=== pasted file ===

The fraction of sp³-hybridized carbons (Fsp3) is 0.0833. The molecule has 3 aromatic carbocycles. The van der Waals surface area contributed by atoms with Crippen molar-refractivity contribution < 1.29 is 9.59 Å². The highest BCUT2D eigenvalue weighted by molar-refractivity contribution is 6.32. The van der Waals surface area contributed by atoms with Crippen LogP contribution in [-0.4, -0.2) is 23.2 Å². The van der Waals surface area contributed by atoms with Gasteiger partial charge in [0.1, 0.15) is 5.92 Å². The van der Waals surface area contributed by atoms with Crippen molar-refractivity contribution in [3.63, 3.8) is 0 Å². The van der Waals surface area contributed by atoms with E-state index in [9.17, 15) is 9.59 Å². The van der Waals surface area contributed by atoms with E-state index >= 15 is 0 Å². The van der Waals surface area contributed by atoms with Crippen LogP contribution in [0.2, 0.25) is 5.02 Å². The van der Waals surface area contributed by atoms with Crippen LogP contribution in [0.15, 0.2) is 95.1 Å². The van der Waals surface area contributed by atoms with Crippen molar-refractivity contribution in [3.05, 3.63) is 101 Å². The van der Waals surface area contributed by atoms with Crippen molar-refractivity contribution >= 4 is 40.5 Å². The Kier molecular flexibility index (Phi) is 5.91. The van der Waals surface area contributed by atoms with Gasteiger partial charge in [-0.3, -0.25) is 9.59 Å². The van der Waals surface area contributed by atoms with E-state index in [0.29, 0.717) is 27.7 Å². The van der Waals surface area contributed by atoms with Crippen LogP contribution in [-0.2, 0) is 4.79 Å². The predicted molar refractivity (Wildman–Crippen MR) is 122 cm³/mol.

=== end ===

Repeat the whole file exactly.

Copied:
The fraction of sp³-hybridized carbons (Fsp3) is 0.0833. The molecule has 3 aromatic carbocycles. The van der Waals surface area contributed by atoms with Crippen molar-refractivity contribution < 1.29 is 9.59 Å². The highest BCUT2D eigenvalue weighted by molar-refractivity contribution is 6.32. The van der Waals surface area contributed by atoms with Crippen LogP contribution in [-0.4, -0.2) is 23.2 Å². The van der Waals surface area contributed by atoms with Gasteiger partial charge in [0.1, 0.15) is 5.92 Å². The van der Waals surface area contributed by atoms with Crippen molar-refractivity contribution in [3.63, 3.8) is 0 Å². The van der Waals surface area contributed by atoms with E-state index in [9.17, 15) is 9.59 Å². The van der Waals surface area contributed by atoms with E-state index >= 15 is 0 Å². The van der Waals surface area contributed by atoms with Crippen LogP contribution in [0.2, 0.25) is 5.02 Å². The van der Waals surface area contributed by atoms with Crippen LogP contribution in [0.15, 0.2) is 95.1 Å². The van der Waals surface area contributed by atoms with Crippen molar-refractivity contribution in [3.05, 3.63) is 101 Å². The van der Waals surface area contributed by atoms with Crippen molar-refractivity contribution >= 4 is 40.5 Å². The Kier molecular flexibility index (Phi) is 5.91. The van der Waals surface area contributed by atoms with Gasteiger partial charge in [-0.3, -0.25) is 9.59 Å². The van der Waals surface area contributed by atoms with E-state index in [0.29, 0.717) is 27.7 Å². The van der Waals surface area contributed by atoms with Crippen LogP contribution in [-0.2, 0) is 4.79 Å². The predicted molar refractivity (Wildman–Crippen MR) is 122 cm³/mol.